Wednesday, March 4, 2020

Under Control

“This is a dramatic event, therefore a dramatic response is required, so that leads to people throwing money at things in hopes of protecting themselves.”
Coronavirus: The psychology of panic buying
This drama was in full effect over the weekend here in the Seattle area, with people rushing to local stores to buy up bottled water, rice, chicken, toilet paper, face masks, hand sanitizer and, judging from one cart I watched being pushed out of the local Costco, Jack Daniels. It all struck me as more than a little nuts. But if University of British Columbia professor Steven Taylor is correct as I've quoted him above, then it kind of makes sense.

Interestingly, for me, anyway, there didn't seem to me much of a middle ground between "Keep calm, it's not that big a deal" and "Oh my God, we're all going to die." I have several good laughs with store employees, as we wondered together just what all of the fuss was about. There was a consensus that it was too bad that aliens weren't invading; that, at least, would have resulted in an interesting show. To be sure, I live not far from "ground zero" of the local outbreak. The old-age home where residents and staff alike have become ill is only about five or six miles south of where I live.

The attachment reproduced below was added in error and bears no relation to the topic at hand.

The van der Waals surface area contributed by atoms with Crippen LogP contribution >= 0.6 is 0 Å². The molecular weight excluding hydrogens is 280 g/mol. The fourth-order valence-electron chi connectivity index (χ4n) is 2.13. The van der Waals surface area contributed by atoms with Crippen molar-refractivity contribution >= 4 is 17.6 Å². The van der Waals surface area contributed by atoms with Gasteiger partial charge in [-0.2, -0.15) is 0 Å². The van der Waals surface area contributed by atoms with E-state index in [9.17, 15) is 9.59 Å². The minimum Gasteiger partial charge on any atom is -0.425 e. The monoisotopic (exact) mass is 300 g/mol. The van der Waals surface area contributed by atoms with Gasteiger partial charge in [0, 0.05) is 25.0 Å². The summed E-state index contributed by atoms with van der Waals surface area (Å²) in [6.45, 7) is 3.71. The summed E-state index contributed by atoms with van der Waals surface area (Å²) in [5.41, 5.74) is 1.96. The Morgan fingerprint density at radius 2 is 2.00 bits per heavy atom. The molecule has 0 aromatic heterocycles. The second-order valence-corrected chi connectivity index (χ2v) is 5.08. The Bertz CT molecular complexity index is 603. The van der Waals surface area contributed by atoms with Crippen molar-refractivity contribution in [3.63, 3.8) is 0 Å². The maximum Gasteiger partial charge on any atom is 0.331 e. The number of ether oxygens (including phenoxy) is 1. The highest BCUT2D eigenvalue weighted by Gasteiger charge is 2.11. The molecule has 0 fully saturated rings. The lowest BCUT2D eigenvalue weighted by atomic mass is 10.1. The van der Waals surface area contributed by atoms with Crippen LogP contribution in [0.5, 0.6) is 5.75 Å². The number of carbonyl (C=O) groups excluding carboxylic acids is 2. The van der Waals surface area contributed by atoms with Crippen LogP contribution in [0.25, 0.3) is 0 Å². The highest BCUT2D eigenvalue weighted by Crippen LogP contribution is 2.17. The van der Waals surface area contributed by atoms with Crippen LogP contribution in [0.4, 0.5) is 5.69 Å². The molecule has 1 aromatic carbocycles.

But there's a part of me that wonders if there isn't something bigger at work in all of this. According to the BBC article I was reading, panic buying, ironically, is something that people do for feel in control. And while the coverage of the COVID-19 outbreak seems tailor-made to trigger people's fears that an out-of-control epidemic is about to sweep through their communities, perhaps there is a greater feeling of being out of control that people are attempting to manage. Of course, panic buying doesn't seem much like being in control, hence the irony, but people cope with things in the ways that make sense to them, not to observers.

I was curious about how much of the food that was being purchased, especially the fresh food, would end up in a landfill when it was all said and done, and the general consensus was "a lot of it." On the other hand, however, I did learn that there are places that will accept returns of unopened nonperishables. Presumably, the once-common fear of food tampering has abated.

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